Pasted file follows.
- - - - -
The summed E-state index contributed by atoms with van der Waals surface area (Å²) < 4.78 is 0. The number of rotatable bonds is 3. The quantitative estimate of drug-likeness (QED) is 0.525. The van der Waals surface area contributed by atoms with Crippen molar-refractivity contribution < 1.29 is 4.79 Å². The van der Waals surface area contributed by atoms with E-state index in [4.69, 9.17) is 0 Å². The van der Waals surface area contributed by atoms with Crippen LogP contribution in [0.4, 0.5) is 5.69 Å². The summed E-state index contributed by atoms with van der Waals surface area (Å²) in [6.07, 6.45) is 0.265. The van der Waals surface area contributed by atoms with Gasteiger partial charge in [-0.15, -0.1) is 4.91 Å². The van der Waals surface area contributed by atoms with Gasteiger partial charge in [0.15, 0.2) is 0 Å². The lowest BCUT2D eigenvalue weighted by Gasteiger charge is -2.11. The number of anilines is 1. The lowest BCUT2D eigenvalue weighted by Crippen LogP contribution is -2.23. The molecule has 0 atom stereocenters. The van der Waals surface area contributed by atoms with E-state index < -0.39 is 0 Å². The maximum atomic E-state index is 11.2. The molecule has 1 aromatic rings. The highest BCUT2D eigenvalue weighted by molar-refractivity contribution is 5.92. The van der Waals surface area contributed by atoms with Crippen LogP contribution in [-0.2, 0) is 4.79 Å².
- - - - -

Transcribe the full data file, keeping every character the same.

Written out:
The summed E-state index contributed by atoms with van der Waals surface area (Å²) < 4.78 is 0. The number of rotatable bonds is 3. The quantitative estimate of drug-likeness (QED) is 0.525. The van der Waals surface area contributed by atoms with Crippen molar-refractivity contribution < 1.29 is 4.79 Å². The van der Waals surface area contributed by atoms with E-state index in [4.69, 9.17) is 0 Å². The van der Waals surface area contributed by atoms with Crippen LogP contribution in [0.4, 0.5) is 5.69 Å². The summed E-state index contributed by atoms with van der Waals surface area (Å²) in [6.07, 6.45) is 0.265. The van der Waals surface area contributed by atoms with Gasteiger partial charge in [-0.15, -0.1) is 4.91 Å². The van der Waals surface area contributed by atoms with Gasteiger partial charge in [0.15, 0.2) is 0 Å². The lowest BCUT2D eigenvalue weighted by Gasteiger charge is -2.11. The number of anilines is 1. The lowest BCUT2D eigenvalue weighted by Crippen LogP contribution is -2.23. The molecule has 0 atom stereocenters. The van der Waals surface area contributed by atoms with E-state index < -0.39 is 0 Å². The maximum atomic E-state index is 11.2. The molecule has 1 aromatic rings. The highest BCUT2D eigenvalue weighted by molar-refractivity contribution is 5.92. The van der Waals surface area contributed by atoms with Crippen LogP contribution in [-0.2, 0) is 4.79 Å².